The Trail Went Cold – Episode 25 – Hugues de la Plaza

June 2, 2007. San Francisco, California. Hugues de la Plaza, a 36-year old sound engineer with dual French and American citizenship, returns to his apartment after spending the evening at a club. When morning hits, Hugues is found stabbed to death. Since a security camera shows no one else heading in the direction of Hugues’ apartment that night, police explore the possibility that Hugues committed suicide and his death is classified as “undetermined”. However, Hugues’ family discover disturbing discrepancies which point to murder, so they are forced to bring in the National Police from France to seek justice for his death. In this week’s episode of “The Trail Went Cold”, we examine a very controversial case which prompted an international police force to take over an American investigation.

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The Trail Went Cold is produced and edited by Magill Foote.

All music is composed by Vince Nitro.

5 thoughts on “The Trail Went Cold – Episode 25 – Hugues de la Plaza

  • Your theory that he was attacked by a romantic connection is definitely plausible, but I lean more towards attempted home invasion from some random thug from the dangerous neighborhood across the street.

    What I think happened is that random thug knocks on his door, he opens, thug lunges at him with a knife, they struggle, he manages to push the thug back out his doorway and lock it again, but not before getting stabbed. He collapses and dies, and the thug wanders away.

    This seems more likely than a jealous husband or ex girlfriend attacking him. While people do get killed for their romantic activities, much more people are killed by street criminals.

    The main objection to this theory is that he wouldn’t have opened his door to a stranger, but remember first of all that he was drunk, and most likely not in a good decision making frame of mind, which the attacker would have picked up on. The second thing, and I think this is much more interesting, is that he isn’t American. He comes from a country where violent crime is far lower than it is here, which would mean that when someone knocked on his door it didn’t even occur to him that it could be a violent attacker. Lastly, I would bet the criminal used some sort of pretext to get him to open the door, like asking for directions or pretending to be a repairman or something like that.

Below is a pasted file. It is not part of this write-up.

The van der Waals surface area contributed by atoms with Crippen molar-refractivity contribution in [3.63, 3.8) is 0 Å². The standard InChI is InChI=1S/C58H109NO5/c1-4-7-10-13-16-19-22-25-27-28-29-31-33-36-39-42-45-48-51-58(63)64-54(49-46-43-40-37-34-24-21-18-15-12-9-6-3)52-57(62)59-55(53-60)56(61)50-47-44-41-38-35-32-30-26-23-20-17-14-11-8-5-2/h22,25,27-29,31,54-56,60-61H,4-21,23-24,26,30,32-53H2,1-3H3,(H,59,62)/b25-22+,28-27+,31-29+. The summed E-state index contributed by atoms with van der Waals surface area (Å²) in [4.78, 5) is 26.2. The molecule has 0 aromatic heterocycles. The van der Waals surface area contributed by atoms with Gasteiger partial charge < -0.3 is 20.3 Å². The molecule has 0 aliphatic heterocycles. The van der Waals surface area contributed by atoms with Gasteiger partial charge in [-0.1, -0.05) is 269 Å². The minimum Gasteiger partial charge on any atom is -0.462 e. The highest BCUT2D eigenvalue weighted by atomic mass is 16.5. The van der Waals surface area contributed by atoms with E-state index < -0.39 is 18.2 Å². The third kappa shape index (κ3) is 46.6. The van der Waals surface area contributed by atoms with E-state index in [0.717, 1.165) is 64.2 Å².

• That’s a good point about Hugues not being American and not as cautious about violent crime. In fact, his friends apparently expressed their concern about him walking home from the club through a bad neighbourhood that night, but he seemed unphased. While I still lean towards the romantic revenge theory, I certainly can’t rule out the possibility that it could have been a random attack from some street criminal, in which case, would make the case a lot more difficult to solve.

      It recently occurred to me that have never publicly revealed whether the DNA found on Hugues’ wristwatch was male or female. If it was female, they might be leaning towards more the theory that he was murdered by a jilted lover.

  • Very interesting episode! You mentioned the San Francisco police department possibly listing his death as “undetermined” to fudge the numbers a bit, sadly they seem to still have a problem with this. Recent investigations into their crime reporting practices found multiple issues with this, like: not providing the data to the public at all, having two sets of crime data for the same year, or providing very vague and incomplete crime statistics to the public.

  • To be fair to the police, San Francisco is one of the most liberal leaning cities in the United States, and liberals tend to see the police more as an enemy of the people than anything else, and have lots of excessive rules restricting very tightly what they are allowed to do in the enforcement of the law. So if they are not doing their job well, it’s probably down to the politicians in charge of the police department, including the chief of police and the mayor, rather than that the officers themselves happen to be incompetent or corrupt. They have to work within a set of rules that are given to them by the politicians, so the politicians must ultimately bear the blame for the results.

    I don’t think it’s a coincidence that one of the most liberal cities in America has one of the least successful police forces.

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